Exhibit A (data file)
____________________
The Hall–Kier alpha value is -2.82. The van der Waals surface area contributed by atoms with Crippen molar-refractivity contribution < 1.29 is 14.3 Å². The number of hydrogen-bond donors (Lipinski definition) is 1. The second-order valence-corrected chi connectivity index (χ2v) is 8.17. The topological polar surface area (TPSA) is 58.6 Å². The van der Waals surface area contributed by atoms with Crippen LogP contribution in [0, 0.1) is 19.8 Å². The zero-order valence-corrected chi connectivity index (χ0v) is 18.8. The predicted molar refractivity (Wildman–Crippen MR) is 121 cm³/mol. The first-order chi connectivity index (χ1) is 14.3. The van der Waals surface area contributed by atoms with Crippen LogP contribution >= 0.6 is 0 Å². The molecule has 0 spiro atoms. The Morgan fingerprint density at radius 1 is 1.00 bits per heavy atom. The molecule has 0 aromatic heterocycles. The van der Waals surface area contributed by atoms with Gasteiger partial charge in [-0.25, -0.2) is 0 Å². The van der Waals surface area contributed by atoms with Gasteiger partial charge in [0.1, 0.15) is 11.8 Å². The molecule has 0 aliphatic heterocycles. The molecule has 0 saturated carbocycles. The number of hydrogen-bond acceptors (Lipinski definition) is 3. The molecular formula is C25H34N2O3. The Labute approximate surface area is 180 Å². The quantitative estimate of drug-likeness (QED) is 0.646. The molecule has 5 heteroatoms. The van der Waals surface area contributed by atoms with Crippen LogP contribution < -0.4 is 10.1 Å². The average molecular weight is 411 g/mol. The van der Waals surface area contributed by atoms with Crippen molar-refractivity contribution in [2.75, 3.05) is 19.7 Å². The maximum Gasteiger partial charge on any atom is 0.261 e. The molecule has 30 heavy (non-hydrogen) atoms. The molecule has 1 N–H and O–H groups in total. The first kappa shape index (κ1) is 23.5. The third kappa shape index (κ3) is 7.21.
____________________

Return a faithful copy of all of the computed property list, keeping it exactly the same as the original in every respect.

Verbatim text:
The Hall–Kier alpha value is -2.82. The van der Waals surface area contributed by atoms with Crippen molar-refractivity contribution < 1.29 is 14.3 Å². The number of hydrogen-bond donors (Lipinski definition) is 1. The second-order valence-corrected chi connectivity index (χ2v) is 8.17. The topological polar surface area (TPSA) is 58.6 Å². The van der Waals surface area contributed by atoms with Crippen LogP contribution in [0, 0.1) is 19.8 Å². The zero-order valence-corrected chi connectivity index (χ0v) is 18.8. The predicted molar refractivity (Wildman–Crippen MR) is 121 cm³/mol. The first-order chi connectivity index (χ1) is 14.3. The van der Waals surface area contributed by atoms with Crippen LogP contribution >= 0.6 is 0 Å². The molecule has 0 spiro atoms. The Morgan fingerprint density at radius 1 is 1.00 bits per heavy atom. The molecule has 0 aromatic heterocycles. The van der Waals surface area contributed by atoms with Gasteiger partial charge in [-0.25, -0.2) is 0 Å². The van der Waals surface area contributed by atoms with Gasteiger partial charge in [0.1, 0.15) is 11.8 Å². The molecule has 0 aliphatic heterocycles. The molecule has 0 saturated carbocycles. The number of hydrogen-bond acceptors (Lipinski definition) is 3. The molecular formula is C25H34N2O3. The Labute approximate surface area is 180 Å². The quantitative estimate of drug-likeness (QED) is 0.646. The molecule has 5 heteroatoms. The van der Waals surface area contributed by atoms with Crippen LogP contribution < -0.4 is 10.1 Å². The average molecular weight is 411 g/mol. The van der Waals surface area contributed by atoms with Crippen molar-refractivity contribution in [2.75, 3.05) is 19.7 Å². The maximum Gasteiger partial charge on any atom is 0.261 e. The molecule has 30 heavy (non-hydrogen) atoms. The molecule has 1 N–H and O–H groups in total. The first kappa shape index (κ1) is 23.5. The third kappa shape index (κ3) is 7.21.